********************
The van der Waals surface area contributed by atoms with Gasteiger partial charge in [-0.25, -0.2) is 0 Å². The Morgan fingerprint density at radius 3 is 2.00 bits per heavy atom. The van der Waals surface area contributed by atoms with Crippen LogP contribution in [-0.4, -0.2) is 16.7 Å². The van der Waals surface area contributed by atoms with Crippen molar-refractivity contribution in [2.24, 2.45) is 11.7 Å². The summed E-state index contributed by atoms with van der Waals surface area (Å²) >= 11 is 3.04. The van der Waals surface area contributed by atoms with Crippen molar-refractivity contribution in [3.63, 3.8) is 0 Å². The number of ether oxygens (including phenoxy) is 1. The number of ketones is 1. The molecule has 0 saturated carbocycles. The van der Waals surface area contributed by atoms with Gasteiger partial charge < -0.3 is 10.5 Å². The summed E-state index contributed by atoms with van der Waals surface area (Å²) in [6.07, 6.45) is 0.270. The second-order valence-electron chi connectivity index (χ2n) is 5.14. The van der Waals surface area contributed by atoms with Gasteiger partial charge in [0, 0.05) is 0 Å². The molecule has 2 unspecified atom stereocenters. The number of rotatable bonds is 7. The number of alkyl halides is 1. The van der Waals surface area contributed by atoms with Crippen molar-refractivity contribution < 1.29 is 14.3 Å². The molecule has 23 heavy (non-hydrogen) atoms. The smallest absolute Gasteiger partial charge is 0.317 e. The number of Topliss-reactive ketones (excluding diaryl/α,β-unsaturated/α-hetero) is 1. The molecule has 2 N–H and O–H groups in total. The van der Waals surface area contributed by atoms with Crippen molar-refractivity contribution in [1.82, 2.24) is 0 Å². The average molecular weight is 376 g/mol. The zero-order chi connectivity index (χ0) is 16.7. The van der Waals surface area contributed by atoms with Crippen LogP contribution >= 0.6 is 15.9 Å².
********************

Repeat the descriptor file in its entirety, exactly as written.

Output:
The van der Waals surface area contributed by atoms with Gasteiger partial charge in [-0.25, -0.2) is 0 Å². The Morgan fingerprint density at radius 3 is 2.00 bits per heavy atom. The van der Waals surface area contributed by atoms with Crippen LogP contribution in [-0.4, -0.2) is 16.7 Å². The van der Waals surface area contributed by atoms with Crippen molar-refractivity contribution in [2.24, 2.45) is 11.7 Å². The summed E-state index contributed by atoms with van der Waals surface area (Å²) >= 11 is 3.04. The van der Waals surface area contributed by atoms with Crippen molar-refractivity contribution in [3.63, 3.8) is 0 Å². The number of ether oxygens (including phenoxy) is 1. The number of ketones is 1. The molecule has 0 saturated carbocycles. The van der Waals surface area contributed by atoms with Gasteiger partial charge < -0.3 is 10.5 Å². The summed E-state index contributed by atoms with van der Waals surface area (Å²) in [6.07, 6.45) is 0.270. The second-order valence-electron chi connectivity index (χ2n) is 5.14. The van der Waals surface area contributed by atoms with Gasteiger partial charge in [0, 0.05) is 0 Å². The molecule has 2 unspecified atom stereocenters. The number of rotatable bonds is 7. The number of alkyl halides is 1. The van der Waals surface area contributed by atoms with Crippen molar-refractivity contribution < 1.29 is 14.3 Å². The molecule has 23 heavy (non-hydrogen) atoms. The smallest absolute Gasteiger partial charge is 0.317 e. The number of Topliss-reactive ketones (excluding diaryl/α,β-unsaturated/α-hetero) is 1. The molecule has 2 N–H and O–H groups in total. The van der Waals surface area contributed by atoms with Crippen molar-refractivity contribution in [1.82, 2.24) is 0 Å². The average molecular weight is 376 g/mol. The zero-order chi connectivity index (χ0) is 16.7. The van der Waals surface area contributed by atoms with Crippen LogP contribution >= 0.6 is 15.9 Å².